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In this week’s parshah, Bnei Yisrael worship the golden calf. Given the events of the past few parshas—the exodus from Egypt, the splitting of the sea, the miracles of food, water and shelter, the revelation at Sinai—few might have seen this coming. But, Rashi claims, at least one person did: Pharaoh. That’s right: according to Rashi, Pharaoh predicted, all the way back during the ten plagues, that Bnei Yisrael would succumb to idolatry upon leaving his country. (more…)
Every year at our Pesach seders, we recite a list of “ten plagues” which afflicted the Egyptians before they finally freed Bnei Yisrael from slavery. The ninth of these plagues is the plague of “darkness.” Growing up, I harbored a very specific conception of what it must have been like to live through this plague. I imagined Egyptians fumbling about in the darkness, constantly crossing each other’s paths; constantly colliding with each other; constantly confronting each other in a series of unexpected and undesired encounters. (more…)
When you study Tanakh carefully, you begin to notice that many of its protagonists bear striking similarities to each other. In literary terms, such characters are referred to as “mirror characters.” We have compared many mirror characters together in the past, including Yitzchak and Noah, Shimshon and Avshalom, and Yosef and Tamar. There are dozens of others. (more…)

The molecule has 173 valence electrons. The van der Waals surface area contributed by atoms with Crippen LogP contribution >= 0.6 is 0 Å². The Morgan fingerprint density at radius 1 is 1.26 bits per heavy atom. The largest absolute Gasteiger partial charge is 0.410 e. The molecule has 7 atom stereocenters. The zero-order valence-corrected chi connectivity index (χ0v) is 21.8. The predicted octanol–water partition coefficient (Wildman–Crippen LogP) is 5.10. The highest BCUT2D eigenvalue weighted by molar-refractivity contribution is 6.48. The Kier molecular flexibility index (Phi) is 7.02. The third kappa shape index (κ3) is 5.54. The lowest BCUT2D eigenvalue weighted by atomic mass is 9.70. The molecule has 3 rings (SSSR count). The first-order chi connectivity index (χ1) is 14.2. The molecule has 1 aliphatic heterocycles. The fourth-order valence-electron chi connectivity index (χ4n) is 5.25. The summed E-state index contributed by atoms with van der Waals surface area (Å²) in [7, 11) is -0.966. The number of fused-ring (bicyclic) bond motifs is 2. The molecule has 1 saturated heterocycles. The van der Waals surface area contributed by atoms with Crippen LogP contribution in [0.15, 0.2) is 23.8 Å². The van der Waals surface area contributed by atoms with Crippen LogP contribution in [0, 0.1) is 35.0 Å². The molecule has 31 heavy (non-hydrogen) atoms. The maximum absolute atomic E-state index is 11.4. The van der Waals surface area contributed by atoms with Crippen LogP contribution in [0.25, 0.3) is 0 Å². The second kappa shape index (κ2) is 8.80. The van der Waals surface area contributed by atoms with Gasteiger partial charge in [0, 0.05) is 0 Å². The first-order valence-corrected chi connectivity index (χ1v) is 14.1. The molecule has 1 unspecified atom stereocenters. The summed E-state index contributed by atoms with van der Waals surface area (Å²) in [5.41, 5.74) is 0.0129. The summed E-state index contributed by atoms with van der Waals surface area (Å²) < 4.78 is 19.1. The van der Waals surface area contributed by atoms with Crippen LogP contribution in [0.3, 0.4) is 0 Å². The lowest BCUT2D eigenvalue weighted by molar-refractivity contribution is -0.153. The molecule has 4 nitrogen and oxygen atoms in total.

The weaknesses of classical heroes were often associated with particular body parts. Narcissus, for instance, so admired his own appearance that he couldn’t tear himself away from the reflection of his face. Oedipus was named for his swollen feet, and it was this feature which eventually tipped off the elders of Thebes that he had murdered their former king, Laius. Achilles, of course, died when an enemy arrow pierced him in the heel, giving rise to the idiom “Achilles heel,” which we use until today. So even the mightiest of men, it turns out, can be felled — as long as you know where to strike. For Narcissus, it was his attractive face which brought about his downfall; for Oedipus, it was his swollen feet; for Achilles, his unarmored heel.
For Pharaoh, meanwhile, it was his heavy heart. (more…)